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3

This equation has no solution. Change sides to see that $$\frac{z}{z-5}+(1/3)+\frac{5}{5-z}=0 \\ Or,\frac{z}{z-5}+(1/3)+\frac{-5}{z-5}=0 \\ Or, \frac{z-5}{z-5}+(1/3)=0$$ Which is impossible.


3

David Mitra has answered the question in a comment (which I upvoted), but it might be useful for you if I indicate how one might approach the problem, rather than just "seeing" the answer. I'd think about how one might prove that $\pi_1(S)$ is closed; the proof will fail, but how it fails will give a hint about a counterexample. So suppose I try to prove ...


2

I always try to complete the squares: $$6xy+8y^2 −12x−26y+11=0$$ $$\left[ 8y^2+2.2 \sqrt{2}y\left(\frac{3x}{2\sqrt{2}}-\frac{13}{2\sqrt{2}}\right)\right]-12x+11=0 $$ $$\left[ 8y^2+2.2 ...


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I'm not sure if I grasp exactly what you are asking, but I hope the following information can help. Your initial assumption that the ration 2:3 is equal to $2/3$ is false. In fact, the ratio 2:3 means that, out of a total of $2+3=5$ objects, that there are 2 of one and 3 of another. Thus, given a ratio, you add the two numbers to get the total value, and ...


2

Let $A$ and $X(t)$ be the two matrices $$ A = \begin{bmatrix} 0 & -\omega_3 & \omega_2 \\ \omega_3 & 0 &-\omega_1 \\ -\omega_2 & \omega_1 & 0 \end{bmatrix} \quad\text{ and }\quad X(t) = \begin{bmatrix} x_1 (t) \\ x_2 (t) \\ x_3 (t) \end{bmatrix}$$ and $\omega = \sqrt{\omega_1^2 + \omega_2^2 + \omega_3^2} \ge 0$. When $A$ is ...


2

Factor the $dx$ to the right-hand side and you can then integrate both sides. $$ \tan y\, dy = \frac{1}{x}\,dx$$ However, the $\int \tan y\, dy$ isn't something that I remember off the top of my head, though I would recommend $u$-substitution in the form of: $$\int \tan y\, dy = \int \frac{\sin y}{\cos y}dy$$ LET: $u=\cos y, du = -\sin y\, dy$ $$\int ...


1

Have you tried to map the semiplane to the disk? Actually, the function $$z\mapsto\frac{z-i}{z+i}$$ sends the real line precisely to the unit disk. If $Im\ z>0$, then one sees that $|z-i|<|z+i|$, and the reverse inequality holds for $Im\ z>0.$ A quick way to prove the result is to map everything to the unit disk, and then you simply deal with ...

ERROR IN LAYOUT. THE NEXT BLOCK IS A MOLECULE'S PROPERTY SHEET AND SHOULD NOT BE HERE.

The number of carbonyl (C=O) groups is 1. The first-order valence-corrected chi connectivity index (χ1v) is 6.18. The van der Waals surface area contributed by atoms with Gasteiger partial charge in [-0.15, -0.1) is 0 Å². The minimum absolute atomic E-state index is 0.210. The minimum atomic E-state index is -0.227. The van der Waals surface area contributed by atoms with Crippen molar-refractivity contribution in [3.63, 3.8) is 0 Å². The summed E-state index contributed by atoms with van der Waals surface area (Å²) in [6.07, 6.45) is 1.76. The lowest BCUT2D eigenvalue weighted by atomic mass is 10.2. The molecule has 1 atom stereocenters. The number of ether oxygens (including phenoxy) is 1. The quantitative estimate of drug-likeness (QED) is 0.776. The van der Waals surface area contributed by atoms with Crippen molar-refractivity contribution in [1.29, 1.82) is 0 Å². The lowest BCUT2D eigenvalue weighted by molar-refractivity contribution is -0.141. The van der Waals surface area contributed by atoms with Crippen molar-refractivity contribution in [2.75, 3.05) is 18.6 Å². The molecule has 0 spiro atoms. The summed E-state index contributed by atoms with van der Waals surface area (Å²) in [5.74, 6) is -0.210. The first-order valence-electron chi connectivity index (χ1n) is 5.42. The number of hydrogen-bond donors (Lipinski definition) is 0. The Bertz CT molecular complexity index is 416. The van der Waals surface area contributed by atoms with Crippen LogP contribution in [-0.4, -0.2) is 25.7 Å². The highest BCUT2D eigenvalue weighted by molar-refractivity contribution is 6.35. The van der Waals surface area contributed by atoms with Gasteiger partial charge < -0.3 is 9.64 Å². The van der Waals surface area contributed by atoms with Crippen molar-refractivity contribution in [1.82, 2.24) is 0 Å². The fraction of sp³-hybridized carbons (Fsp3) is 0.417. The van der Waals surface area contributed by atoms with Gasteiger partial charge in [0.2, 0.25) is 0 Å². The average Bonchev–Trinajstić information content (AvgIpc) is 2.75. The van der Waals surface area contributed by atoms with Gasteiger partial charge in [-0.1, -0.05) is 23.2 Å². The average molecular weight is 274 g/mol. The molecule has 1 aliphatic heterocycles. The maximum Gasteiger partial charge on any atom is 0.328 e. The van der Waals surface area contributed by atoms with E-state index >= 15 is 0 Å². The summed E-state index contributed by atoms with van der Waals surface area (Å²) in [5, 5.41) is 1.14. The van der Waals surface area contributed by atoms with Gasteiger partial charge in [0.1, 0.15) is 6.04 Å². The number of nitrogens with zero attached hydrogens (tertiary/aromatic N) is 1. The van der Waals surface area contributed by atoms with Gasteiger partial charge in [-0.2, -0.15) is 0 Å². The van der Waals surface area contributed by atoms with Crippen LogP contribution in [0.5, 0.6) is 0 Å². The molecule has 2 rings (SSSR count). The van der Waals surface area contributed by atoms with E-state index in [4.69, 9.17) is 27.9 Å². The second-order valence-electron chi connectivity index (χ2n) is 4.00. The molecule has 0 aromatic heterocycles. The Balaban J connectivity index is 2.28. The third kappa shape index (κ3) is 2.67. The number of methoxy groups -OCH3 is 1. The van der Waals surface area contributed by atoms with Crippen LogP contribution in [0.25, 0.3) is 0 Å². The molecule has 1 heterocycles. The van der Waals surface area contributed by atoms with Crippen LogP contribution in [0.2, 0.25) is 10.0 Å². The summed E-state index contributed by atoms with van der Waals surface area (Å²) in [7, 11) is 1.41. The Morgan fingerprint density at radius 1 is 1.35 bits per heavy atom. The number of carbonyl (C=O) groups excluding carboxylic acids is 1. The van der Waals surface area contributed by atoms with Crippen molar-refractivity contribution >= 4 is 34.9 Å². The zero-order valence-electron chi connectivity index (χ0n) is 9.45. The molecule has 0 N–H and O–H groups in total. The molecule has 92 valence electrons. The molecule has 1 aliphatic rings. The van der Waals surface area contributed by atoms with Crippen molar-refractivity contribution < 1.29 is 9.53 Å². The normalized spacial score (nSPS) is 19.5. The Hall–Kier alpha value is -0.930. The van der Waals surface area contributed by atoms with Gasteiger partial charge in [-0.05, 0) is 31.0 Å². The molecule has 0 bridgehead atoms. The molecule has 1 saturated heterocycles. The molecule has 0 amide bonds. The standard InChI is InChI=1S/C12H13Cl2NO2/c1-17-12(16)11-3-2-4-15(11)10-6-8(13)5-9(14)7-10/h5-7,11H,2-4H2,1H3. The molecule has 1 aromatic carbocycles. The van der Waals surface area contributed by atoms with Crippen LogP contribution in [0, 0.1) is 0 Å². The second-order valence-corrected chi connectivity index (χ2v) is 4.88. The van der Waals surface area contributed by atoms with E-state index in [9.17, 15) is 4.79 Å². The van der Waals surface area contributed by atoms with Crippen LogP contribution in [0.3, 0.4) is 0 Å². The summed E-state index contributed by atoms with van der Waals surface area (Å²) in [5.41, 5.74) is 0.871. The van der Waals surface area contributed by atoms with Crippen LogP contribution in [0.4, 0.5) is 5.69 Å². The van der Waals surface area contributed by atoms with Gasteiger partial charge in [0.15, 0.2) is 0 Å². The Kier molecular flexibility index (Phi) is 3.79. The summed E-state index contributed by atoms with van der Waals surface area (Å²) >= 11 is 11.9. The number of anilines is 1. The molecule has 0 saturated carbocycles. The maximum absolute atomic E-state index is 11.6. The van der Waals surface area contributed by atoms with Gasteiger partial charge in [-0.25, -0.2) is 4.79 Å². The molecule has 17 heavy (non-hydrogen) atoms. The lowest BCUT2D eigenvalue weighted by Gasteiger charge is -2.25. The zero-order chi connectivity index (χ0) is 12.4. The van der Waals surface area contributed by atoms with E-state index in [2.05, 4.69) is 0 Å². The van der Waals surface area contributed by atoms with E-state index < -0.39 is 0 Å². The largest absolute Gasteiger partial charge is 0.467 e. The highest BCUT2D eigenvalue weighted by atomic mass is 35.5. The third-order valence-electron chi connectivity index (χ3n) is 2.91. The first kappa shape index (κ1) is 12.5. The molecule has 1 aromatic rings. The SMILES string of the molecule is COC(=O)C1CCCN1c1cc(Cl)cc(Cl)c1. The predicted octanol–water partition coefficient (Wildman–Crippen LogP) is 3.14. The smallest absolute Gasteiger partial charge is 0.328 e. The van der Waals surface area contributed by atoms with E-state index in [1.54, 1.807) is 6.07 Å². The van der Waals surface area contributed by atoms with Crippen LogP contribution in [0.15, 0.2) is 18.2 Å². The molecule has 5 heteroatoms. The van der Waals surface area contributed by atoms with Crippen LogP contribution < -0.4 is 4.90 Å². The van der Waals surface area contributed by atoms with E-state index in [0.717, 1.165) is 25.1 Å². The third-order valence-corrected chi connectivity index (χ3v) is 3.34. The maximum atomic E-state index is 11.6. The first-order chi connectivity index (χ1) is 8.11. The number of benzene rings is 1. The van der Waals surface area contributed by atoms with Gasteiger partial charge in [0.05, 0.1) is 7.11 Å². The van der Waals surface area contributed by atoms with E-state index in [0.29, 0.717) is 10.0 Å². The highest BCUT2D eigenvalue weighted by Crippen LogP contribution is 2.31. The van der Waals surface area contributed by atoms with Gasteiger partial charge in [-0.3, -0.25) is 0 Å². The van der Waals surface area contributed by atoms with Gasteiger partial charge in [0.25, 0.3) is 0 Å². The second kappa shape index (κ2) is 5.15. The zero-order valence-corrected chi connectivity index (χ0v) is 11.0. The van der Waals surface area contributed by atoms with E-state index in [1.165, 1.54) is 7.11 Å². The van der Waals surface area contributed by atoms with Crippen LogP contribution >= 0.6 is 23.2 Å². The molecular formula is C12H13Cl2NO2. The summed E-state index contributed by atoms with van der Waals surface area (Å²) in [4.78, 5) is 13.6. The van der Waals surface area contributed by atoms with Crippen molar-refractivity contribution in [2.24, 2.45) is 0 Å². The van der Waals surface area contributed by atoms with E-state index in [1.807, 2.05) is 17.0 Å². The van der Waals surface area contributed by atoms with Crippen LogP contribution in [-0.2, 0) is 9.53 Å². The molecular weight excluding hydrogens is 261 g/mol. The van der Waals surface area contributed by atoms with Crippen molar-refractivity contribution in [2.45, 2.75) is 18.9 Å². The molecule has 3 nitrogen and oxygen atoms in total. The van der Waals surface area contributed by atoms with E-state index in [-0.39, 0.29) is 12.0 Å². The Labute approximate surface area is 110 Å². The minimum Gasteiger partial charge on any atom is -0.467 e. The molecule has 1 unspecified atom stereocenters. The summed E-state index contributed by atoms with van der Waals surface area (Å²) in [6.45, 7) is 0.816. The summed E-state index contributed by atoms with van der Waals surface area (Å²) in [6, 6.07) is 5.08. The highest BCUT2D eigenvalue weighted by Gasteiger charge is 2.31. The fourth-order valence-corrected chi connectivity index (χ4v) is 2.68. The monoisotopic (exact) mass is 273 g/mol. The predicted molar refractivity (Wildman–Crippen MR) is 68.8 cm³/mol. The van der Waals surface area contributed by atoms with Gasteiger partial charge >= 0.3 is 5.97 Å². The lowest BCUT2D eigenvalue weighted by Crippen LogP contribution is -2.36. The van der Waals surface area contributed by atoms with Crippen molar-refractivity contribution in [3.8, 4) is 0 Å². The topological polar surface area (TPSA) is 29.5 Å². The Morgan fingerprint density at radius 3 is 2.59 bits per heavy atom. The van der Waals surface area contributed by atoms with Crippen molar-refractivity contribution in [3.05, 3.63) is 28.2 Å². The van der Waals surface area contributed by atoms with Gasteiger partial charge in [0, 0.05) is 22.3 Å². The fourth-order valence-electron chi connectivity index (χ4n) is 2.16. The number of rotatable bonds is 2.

1

Let $v = (1,0,0)$ and $w = (a,b,0)$. $$ v\cdot w = \mid\mid v \mid\mid.\mid\mid w\mid\mid\cos \dfrac{2\pi}{3} \quad \Rightarrow \quad -2a = \sqrt{a^2 + b^2} \ \Rightarrow \ 3a^2 = b^2 \quad (1) $$ But, $$ \sqrt{3} = \mid\mid v \mid\mid.\mid\mid w\mid \mid \sin \dfrac{2\pi}{3} \quad \Rightarrow \quad \sqrt{3} = \sqrt{a^2 + b^2}.\dfrac{\sqrt{3}}{2} \quad ...


1

Indeed, $$ f(t) = L^{-1}\biggl[\dfrac{1}{(s^2 + 1)^2}\biggr] = L^{-1}\biggl[\dfrac{1}{s^2 + 1} - \dfrac{s^2}{(s^2 + 1)^2}\biggr] = \sin t - L^{-1}\biggl[\dfrac{s^2}{(s^2 + 1)^2}\biggr] \ (1) $$ But, $$ \dfrac{d}{ds}\biggl(\dfrac{s}{s^2 +1}\biggr) = \dfrac{1}{(s^2 + 1)^2} - \dfrac{s^2}{(s^2 + 1)^2} \quad \Rightarrow $$ $$ ...


1

You can use a standard symmetric mollification kernel. Such a function is compactly supported but this is in agreement with your conditions. http://en.wikipedia.org/wiki/Mollifier More precisely: Take $$ \varphi: x\mapsto C \exp\left(-\frac{1}{1 - x^2}\right) $$ ($x\in (-1,1)$ and $\varphi=0$ else) where $C$ is chosen such that $$ ...


1

Take any decreasing function of the norm such that the integral in (3) converges, and use the value of the integral as a normalization factor. The simplest is the box function, $f(||u||)=1$ for $||u||\le\sigma$ and $0$ elsewhere. The normalization factor will be the volume of the hypersphere $\frac{\pi^{n/2}\sigma^n}{\Gamma(n/2+1)}$. If you convolve this ...


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Find an equation for $f(x)$ by integration Find the value of the constant using $(1,6)$ Evaluate $f$ at $x=2$


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If you move everything to one side. z-5 and 5-z eliminate each other. There is no letter z left. As you said yourself z=5 has no solution. That's the reason why this equation can not be solved.


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You made a sign error when you tried to clear denominators. If you multiply the entire equation by $3(z-5)$, the right-hand side should be $3(z-5)\left(-\frac{5}{5-z}\right)=-15\left(\frac{z-5}{5-z}\right)=15$. If you fix this mistake, you'll be left with a simplified equation whose only solution is $z=5$, which doesn't work in the original equation.


1

If you are given a ratio for a line, then the line is split into segments, whose lengths are in the given ratio. For example, if you had the ratio $2:3$, you are right in thinking that the line can scale to $2$ segments, each of length $2$ and $3$. Obviously the total is $5$ so they each amount to $\frac{2}{5}$ and $\frac{3}{5}$ of the total length. But if ...



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